On-Demand Software Testing Moves To The Cloud
Although the cloud has become a standard delivery model for many hosted software applications, cloud-based software testing is just hitting its stride. Cloud-based software testing makes test environments and tools accessible to companies that lack the resources, physical space or ongoing need to develop and provision large-scale, internally based testing frameworks.
With cloud-based testing, all running of test cases, defect reporting and other testing operations takes place in the cloud (either the firm’s own private cloud or a hosted cloud). Cloud-based testing facilitates communication and collaboration between geographically dispersed engineers and users. It also enables companies to hire contract engineers without giving them access to the internal network, as all permissions and access are negotiated through the remote data center’s security architecture. Using a cloud framework sharply reduces the risk of testing impacting a company’s production environment and inadvertent data contamination.
Although the benefits of cloud-based software testing are significant, the cost to develop such a framework is considerable. A more affordable alternative is cloud-based testing on demand (which we’ll call Testing as a Service, or TaaS), using a third-party entity that builds the test framework at its data center and provides professionally trained, seasoned testers and/or automated tools for testing, defect reporting, and other important functions.
With this approach, companies can eliminate the expense of both on-premise and cloud-based testing frameworks, and move what is normally a capital expense to an operating expense. TaaS solutions are generally sold in increments, such as 24-hours, so companies need to purchase only as much testing assistance as they require.
Who Benefits from TaaS?
While cloud testing is fundamental to any software that will have a cloud-based model, it is equally valuable for applications that will be delivered over any network connection. Some types of testing most appropriate for a cloud-based environment include:
Cloud-Specific Testing: Tests such as browser performance, latency (lag time before response to an action), and Web services (how well an application interacts with Internet components) are far easier to perform in their native environment.
OS Compatibility Testing: Compatibility testing determines if an application can run on various operating systems. The scalability of the cloud makes it perfect for hosting operating environments that are only needed for a short period.
Functional Testing: All software must be tested to confirm that it meets functional specifications. A cloud environment provides the speed and scalability to perform such tests for both cloud-delivered and traditional software quickly and efficiently.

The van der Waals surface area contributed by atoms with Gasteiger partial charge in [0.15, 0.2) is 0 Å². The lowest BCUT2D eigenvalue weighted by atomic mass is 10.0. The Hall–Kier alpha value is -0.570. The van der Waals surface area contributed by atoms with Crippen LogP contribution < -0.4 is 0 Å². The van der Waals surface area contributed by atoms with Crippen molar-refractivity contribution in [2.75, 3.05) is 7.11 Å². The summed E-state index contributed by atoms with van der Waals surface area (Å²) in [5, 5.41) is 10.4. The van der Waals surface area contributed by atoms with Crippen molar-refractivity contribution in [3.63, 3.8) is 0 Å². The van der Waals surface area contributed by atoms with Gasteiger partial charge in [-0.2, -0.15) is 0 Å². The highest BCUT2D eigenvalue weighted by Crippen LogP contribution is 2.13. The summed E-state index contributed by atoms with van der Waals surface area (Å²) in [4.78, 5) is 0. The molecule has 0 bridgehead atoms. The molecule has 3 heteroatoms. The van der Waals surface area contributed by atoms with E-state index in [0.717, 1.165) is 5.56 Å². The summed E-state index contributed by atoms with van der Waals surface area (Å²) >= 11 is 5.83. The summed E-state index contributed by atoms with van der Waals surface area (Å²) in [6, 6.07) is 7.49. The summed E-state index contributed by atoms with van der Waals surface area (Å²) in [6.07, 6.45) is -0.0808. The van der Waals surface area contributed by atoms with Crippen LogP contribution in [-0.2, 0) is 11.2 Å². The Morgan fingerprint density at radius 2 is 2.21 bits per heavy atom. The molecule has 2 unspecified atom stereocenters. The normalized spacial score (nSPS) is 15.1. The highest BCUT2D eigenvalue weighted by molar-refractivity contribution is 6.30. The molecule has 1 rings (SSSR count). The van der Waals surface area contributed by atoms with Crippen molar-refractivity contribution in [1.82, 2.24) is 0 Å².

Load Testing: Test engineers or tools can create heavy traffic loads and measure the application’s performance. In a traditional testing environment, load test environments are usually simulated or approximated due to costs. Thus in-house testers may skip them due to the expense of building out a sufficient ecosystem for load testing.
Performance Testing: Testing performance and eliminating bottlenecks is a vital step in preparing an application for live use. Using a cloud-based framework makes it much easier and less expensive to generate a wide variety of performance scenarios, including those with users dispersed across the globe.
Stress Testing: Similar to load testing, stress testing evaluates an application’s ability to remain stable and functional under load, but in this case, testing tools push traffic loads to, or beyond, the recommended peak. As with load testing, stress testing in on-premise environments usually involves expensive simulations.
The Bottom Line
With TaaS, the focus is on the deliverable and the importance of achieving ROI as expediently as possible without sacrificing quality. This method incorporates the best practices of current-generation testing methodologies but eliminates processes that are not necessary or appropriate for successful project completion.
Furthermore, use of a third-party entity can provide companies with valuable insights in-house developers and users might miss. Firms using TaaS can reduce their software testing costs by up to 50% while increasing stability, security and overall quality of the finished product.
By Caleb Billingsley
Caleb Billingsley’s primary focus is in ALM including requirements, test automation, and performance testing. He has over 19 years of industry experience, a CS degree from Georgia Institute of Technology and work experience with 100’s of Fortune 1000 companies. Caleb’s specialties include 19 years of Automation and Performance experience, HP AIS LoadRunner v11, HP ALM ASE Quality Center v10, and experience architecting solutions based on Cloud Technologies from multiple vendors including Amazon, Azure, Skytap, IBM.
- Overcoming Compliance Challenges and Regulatory Risk In The Cloud - September 30, 2015
- The Pentagon May Go “All Cloud” For Unclassified E-mails - September 23, 2015
- Connected Transportation: The Electric Apple - September 22, 2015
- Infographic: What Music Should You Listen To At Work? - September 22, 2015
- Cloud Infographic – Tech Entrepreneur – Have What It Takes? - September 21, 2015